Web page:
The problem of deepfakes

Madeleine Kearns of National Review Online describes the growing threat of a problem rooted in technological prowess.

Intelligence officials, including the director of the FBI, have said that they expect an increase in foreign meddling in 2020. Naturally, then, so does the Democratic National Committee (DNC). In order to emphasize the seriousness of this threat, earlier this month, at a “hackers” convention in Las Vegas, the DNC showed a video of their chairman Tom Perez apologizing for not being able to attend . . . but, of course, Perez said no such thing! He only appeared to have said this because of the work of artificial-intelligence experts, who, using a kind of photoshop for videos, made what’s known as a “deepfake.”

When done well, deepfakes are uncanny. Recently, for instance, a YouTuber used material from a 2008 interview with David Letterman to show the comedian Bill Hader seamlessly morph into Tom Cruise, then Seth Rogan. This benign celebrity deepfake went viral — deservedly, since it was well done. But what if this technology were to be used for malicious purposes? Like pornography or propaganda?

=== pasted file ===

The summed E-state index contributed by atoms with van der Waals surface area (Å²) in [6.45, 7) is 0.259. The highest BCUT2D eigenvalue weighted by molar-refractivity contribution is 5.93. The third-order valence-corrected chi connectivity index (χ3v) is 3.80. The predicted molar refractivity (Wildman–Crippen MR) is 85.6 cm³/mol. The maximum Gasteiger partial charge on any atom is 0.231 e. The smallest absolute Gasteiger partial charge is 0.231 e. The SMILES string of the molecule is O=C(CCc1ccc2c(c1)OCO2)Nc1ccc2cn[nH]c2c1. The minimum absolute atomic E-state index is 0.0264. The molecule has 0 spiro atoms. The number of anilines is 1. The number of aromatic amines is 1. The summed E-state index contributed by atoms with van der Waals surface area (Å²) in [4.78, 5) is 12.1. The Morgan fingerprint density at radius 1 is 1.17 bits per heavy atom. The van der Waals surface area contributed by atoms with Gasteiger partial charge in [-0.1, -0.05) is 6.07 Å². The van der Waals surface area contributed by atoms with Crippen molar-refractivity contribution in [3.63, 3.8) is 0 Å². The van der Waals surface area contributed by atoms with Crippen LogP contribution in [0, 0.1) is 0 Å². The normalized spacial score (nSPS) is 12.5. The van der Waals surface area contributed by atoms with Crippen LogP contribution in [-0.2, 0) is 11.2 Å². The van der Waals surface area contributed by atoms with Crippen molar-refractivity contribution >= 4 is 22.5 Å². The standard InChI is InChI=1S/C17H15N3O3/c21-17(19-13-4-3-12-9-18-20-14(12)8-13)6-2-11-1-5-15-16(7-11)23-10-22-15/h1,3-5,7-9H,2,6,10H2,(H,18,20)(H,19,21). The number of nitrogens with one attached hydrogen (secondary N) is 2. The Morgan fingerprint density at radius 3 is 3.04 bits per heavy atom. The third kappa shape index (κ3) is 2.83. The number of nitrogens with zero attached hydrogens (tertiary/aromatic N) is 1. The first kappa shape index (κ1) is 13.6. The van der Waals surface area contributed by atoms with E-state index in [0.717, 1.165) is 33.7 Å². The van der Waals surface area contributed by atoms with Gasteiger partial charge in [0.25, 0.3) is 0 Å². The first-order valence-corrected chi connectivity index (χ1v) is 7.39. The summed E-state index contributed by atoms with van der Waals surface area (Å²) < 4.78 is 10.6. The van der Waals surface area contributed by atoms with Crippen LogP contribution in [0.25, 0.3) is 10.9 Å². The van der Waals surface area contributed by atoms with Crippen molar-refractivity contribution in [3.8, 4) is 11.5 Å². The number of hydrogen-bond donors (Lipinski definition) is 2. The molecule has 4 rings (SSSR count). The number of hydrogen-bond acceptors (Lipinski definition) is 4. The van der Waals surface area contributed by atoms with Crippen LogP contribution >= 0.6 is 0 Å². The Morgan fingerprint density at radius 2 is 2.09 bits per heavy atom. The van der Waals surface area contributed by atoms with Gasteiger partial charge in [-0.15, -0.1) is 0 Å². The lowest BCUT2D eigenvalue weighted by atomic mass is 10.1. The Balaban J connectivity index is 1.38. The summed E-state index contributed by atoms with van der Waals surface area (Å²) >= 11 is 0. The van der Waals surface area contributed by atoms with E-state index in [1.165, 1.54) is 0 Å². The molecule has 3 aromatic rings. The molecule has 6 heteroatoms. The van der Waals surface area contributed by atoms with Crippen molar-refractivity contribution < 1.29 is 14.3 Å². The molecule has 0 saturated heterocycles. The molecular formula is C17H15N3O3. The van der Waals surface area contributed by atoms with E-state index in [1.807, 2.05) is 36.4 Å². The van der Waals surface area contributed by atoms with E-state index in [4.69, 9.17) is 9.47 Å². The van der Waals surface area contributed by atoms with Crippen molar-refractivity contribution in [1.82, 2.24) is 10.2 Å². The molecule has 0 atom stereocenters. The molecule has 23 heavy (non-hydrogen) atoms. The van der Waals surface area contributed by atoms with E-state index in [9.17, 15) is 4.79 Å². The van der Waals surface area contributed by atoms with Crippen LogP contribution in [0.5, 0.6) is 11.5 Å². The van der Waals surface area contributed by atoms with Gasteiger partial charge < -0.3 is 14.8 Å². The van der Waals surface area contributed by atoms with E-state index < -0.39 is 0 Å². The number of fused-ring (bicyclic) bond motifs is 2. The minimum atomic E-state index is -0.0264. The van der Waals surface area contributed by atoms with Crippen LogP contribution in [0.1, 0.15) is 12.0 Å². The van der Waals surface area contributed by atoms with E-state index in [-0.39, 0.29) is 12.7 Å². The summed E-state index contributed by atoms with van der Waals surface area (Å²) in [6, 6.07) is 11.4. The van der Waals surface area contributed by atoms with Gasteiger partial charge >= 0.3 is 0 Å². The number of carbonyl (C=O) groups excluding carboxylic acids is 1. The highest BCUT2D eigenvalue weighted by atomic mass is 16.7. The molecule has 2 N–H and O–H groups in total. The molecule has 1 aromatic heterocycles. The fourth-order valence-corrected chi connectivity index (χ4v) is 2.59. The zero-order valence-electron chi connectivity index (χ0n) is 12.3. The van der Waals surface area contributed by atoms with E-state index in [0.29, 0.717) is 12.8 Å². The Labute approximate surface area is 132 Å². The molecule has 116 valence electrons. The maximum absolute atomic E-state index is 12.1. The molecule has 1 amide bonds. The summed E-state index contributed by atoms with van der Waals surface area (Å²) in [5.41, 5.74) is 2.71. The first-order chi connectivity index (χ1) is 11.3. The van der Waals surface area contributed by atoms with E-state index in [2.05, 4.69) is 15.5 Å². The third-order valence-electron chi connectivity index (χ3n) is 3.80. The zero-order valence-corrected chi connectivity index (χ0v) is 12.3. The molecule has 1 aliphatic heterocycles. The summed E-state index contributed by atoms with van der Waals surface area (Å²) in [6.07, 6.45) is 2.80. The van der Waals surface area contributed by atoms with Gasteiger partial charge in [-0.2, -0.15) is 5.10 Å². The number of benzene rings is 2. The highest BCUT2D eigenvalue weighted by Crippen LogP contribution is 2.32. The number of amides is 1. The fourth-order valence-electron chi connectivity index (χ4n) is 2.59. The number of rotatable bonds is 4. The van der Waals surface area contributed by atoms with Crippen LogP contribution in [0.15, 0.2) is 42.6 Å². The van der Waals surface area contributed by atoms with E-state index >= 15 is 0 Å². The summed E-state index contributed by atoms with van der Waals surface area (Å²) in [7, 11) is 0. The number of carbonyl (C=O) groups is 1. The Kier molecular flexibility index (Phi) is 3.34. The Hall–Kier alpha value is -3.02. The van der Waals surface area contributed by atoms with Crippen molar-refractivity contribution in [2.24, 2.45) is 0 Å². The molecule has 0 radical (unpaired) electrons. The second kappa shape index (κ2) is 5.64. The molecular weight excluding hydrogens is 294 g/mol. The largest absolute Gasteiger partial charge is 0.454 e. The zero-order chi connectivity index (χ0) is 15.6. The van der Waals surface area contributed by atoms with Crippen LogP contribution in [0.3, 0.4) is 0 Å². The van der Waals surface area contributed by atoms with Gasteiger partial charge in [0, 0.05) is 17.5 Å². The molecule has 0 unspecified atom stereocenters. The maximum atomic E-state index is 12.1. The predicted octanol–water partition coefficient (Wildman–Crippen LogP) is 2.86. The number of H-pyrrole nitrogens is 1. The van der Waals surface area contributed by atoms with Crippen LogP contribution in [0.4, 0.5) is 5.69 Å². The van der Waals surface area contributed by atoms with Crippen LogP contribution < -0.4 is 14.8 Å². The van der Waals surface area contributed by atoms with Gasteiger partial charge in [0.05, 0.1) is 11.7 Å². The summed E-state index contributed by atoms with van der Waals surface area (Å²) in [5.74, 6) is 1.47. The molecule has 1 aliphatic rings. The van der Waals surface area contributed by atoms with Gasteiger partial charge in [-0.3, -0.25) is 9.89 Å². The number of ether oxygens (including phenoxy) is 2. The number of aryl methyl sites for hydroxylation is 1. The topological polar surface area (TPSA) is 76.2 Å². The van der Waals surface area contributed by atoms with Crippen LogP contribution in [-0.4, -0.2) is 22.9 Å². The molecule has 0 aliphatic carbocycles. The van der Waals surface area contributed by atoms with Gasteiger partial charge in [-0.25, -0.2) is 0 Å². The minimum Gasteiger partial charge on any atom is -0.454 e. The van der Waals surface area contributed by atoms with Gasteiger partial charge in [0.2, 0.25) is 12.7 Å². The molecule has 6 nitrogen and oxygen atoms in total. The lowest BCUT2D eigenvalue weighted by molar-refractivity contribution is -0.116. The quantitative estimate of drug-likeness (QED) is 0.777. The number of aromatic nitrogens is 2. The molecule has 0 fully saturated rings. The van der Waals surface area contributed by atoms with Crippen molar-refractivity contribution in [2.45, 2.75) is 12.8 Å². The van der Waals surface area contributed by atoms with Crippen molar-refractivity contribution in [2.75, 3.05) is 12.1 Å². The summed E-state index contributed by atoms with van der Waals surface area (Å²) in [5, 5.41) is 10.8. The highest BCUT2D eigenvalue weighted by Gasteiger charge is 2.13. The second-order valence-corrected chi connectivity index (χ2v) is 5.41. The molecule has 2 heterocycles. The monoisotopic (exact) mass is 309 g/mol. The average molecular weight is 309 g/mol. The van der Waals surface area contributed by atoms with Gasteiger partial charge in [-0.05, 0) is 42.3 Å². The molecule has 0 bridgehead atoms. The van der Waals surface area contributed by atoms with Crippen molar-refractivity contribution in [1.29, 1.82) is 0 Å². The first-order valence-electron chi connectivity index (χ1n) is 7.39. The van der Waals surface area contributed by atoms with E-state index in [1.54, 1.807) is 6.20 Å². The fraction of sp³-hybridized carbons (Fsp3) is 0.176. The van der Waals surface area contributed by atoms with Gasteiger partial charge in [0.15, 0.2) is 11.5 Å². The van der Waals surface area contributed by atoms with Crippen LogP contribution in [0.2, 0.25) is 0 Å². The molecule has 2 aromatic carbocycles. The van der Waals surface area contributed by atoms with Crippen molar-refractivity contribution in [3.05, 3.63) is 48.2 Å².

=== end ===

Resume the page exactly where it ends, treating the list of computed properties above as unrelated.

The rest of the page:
These are not academic concerns. “Deepfake” was coined on Reddit, a U. S. discussion website, by an account with the same name. The owner of this account was producing sex videos of women celebrities — fake, of course — by plastering their faces onto the bodies of porn stars. The harm of this can hardly be overstated. Even if a person knows they are watching a deepfake, some things simply cannot be unseen. Though this account (and similar ones) were removed from the site: the technological cat — growling, purring, and ravenously hungry for more — was out the bag.

The trouble is that the software used to create deepfakes is fairly easy to obtain and access.

Mitch Kokai / Senior Political Analyst

Mitch Kokai is senior political analyst for the John Locke Foundation. He joined JLF in December 2005 as director of communications. That followed more than four years as chie...

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